Friday, September 28, 2007

Shock therapy in advertising?

This week Italian womenswear brand Nolita has caused a lot of commotion with their new and controversial campaign. The photographs of 27-year-old emaciated anorexia patient Isabelle Caro (a French actress) bear the legend 'No Anorexia'. You can see it here (Flash needed). The pictures were shot by the Italian photographer Oliviero Toscani, who in 1992 photographed a man dying of AIDS for a Benetton campaign. It's no coincidence the campaign is coinciding with the Milan Fashion Week. The size zero debate is very much alive!

Caro herself does not blame the fashion industry for her disease, from which she began to suffer at the age of 13, owing to a difficult childhood. She seems sincere in her hope that allowing her emaciated naked body to go on public display will help dispel any "romantic" ideas young girls might have about the condition. She writes a blog about her illness and says: "I've hidden myself and covered myself for too long. Now I want to show myself fearlessly, even though I know my body arouses repugnance. I want to recover because I love life and the riches of the universe. I want to show young people how dangerous this illness is."

The Nolita campaign has received backing from the Italian Ministry of Health. From the point of view of Italian health minister Livia Turco such publicity is a good thing. "The disturbing image of Isabelle Caro could open an original channel for communication and encourage people to shoulder their responsibilities in the area of anorexia," she said.

The reactions are reaching from positive to negative and everything in between. I have very mixed feelings about it. I'm not shocked by seeing the pictures, I've seen it in real life often enough. I am very glad though that I don't think it's beautiful or something to strive for anymore!!
For a lot of anorexia patients these kind of pics are nothing new also. They are displayed on every pro-ana site to glorify the "anorexic lifestyle". On the other hand seeing them in the streets on huge billboards and 2-page display in newspapers might be different from glancing at them in the privacy of their own home. I've been thinking what my own reaction would have been in my anorexic days, but I'm not sure. Sometimes shock therapy like this is the only thing that can cause a change or even revolution in behaviour and thinking.
I don't know...

What do you think??


  1. I checked her blog as well as the news were on tv... I have lived this illness through my friends' children and because of that I think it could possibly stop potential anorexics because the picture isn't pretty but the ones already ill could see a model to follow here...As a way of raising awareness I think it is positive. But then today I heard the new Miss Italy is 1.80m and insignificant 51kg on the scale!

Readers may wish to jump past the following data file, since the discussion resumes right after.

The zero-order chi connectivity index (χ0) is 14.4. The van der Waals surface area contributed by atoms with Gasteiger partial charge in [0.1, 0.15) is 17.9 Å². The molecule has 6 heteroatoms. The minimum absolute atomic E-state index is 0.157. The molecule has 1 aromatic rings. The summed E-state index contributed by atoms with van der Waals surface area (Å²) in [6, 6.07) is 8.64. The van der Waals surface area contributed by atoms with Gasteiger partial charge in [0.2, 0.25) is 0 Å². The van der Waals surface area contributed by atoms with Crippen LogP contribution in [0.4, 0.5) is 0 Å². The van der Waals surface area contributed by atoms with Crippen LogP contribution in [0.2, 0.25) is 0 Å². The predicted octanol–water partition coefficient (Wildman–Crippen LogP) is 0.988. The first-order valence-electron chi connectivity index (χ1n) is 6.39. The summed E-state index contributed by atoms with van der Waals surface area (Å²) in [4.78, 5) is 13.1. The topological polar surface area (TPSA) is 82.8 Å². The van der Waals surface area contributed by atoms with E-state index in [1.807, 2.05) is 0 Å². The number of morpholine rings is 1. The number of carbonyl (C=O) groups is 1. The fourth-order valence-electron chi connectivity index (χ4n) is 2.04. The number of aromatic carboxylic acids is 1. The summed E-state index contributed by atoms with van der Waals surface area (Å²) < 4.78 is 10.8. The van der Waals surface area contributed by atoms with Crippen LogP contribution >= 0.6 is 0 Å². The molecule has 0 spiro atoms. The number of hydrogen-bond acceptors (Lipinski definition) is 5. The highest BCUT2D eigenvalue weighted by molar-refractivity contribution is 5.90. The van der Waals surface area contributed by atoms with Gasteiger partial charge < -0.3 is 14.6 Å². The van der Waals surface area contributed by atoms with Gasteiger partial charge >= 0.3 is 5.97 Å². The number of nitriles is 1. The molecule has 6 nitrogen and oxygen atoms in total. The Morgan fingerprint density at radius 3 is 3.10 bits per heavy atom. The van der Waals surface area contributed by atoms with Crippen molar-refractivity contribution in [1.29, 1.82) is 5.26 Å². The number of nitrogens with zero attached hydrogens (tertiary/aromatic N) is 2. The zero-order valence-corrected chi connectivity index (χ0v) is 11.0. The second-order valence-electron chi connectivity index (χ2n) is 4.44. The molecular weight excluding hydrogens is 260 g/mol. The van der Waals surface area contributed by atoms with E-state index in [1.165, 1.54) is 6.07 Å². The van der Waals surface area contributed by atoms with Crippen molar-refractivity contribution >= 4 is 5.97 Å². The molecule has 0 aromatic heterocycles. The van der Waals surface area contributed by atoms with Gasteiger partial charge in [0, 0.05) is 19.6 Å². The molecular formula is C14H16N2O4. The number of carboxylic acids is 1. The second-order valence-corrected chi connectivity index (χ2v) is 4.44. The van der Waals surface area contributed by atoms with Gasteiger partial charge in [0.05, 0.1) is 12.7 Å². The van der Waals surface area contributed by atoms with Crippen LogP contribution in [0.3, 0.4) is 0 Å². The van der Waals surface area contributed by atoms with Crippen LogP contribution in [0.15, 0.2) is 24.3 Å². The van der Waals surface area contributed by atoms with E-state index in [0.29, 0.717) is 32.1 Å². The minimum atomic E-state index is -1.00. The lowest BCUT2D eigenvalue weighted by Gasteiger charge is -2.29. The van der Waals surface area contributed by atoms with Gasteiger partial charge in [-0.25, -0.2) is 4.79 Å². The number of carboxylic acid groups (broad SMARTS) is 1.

2. I agree with Mar that if it raises awareness it is positive. I was anorexic in my early 20's now I am bulimic now so I still am fighting my own battles with food and body image. I take it one day at a time. :o)

  3. I have very mixed feelings too...

    Yes it raises awareness, but is it the right kind of awareness? It shows a very extreme form of anorexia, and anyone who isn't more than skin and bones might be seen as 'not that ill' and not taken seriously by people who have no knowledge about the very complicated disease.

    Also, it might cause anorexia patients to think 'Oohhh, I'm not that far off the deep end after all' and not take themselves seriously and not look for help. Or.... it might be a reason for them to continue doing what they're doing, striving to become that picture.

    I do not think that this picture will cause a hard core anorexic to get well, to be honest. You need a more personal wake up call than a picture of which there are too many of on the internet anyway.

    I think it would be far better to stop having underweight models on the catwalk and stick figures in the magazines.

  4. I agree with Eveline, that it might give people a false sense of security--"I'm not that bad," but on the other hand, it does present an image to counter all those showing ultra-thin models and actresses as standards of beauty.

    It's a problem with no easy answers, but on balance, I think anything that raises awareness is a good thing.

  5. I have seen this picture it's terrible. It's also a terrible desease, just like a drug addict. I only hope they won't allow too skinny models anymore for fashion shows !

    Tomorrow I publish my reportage about the Garda Lake, so if you are interested in you are welcome !
    How is little Maia ? Rosie is sooo affectionated, now she sleeps around my neck during night. I have a fur collar !

  6. Good morning, Tink! Tag! You're it. ;)


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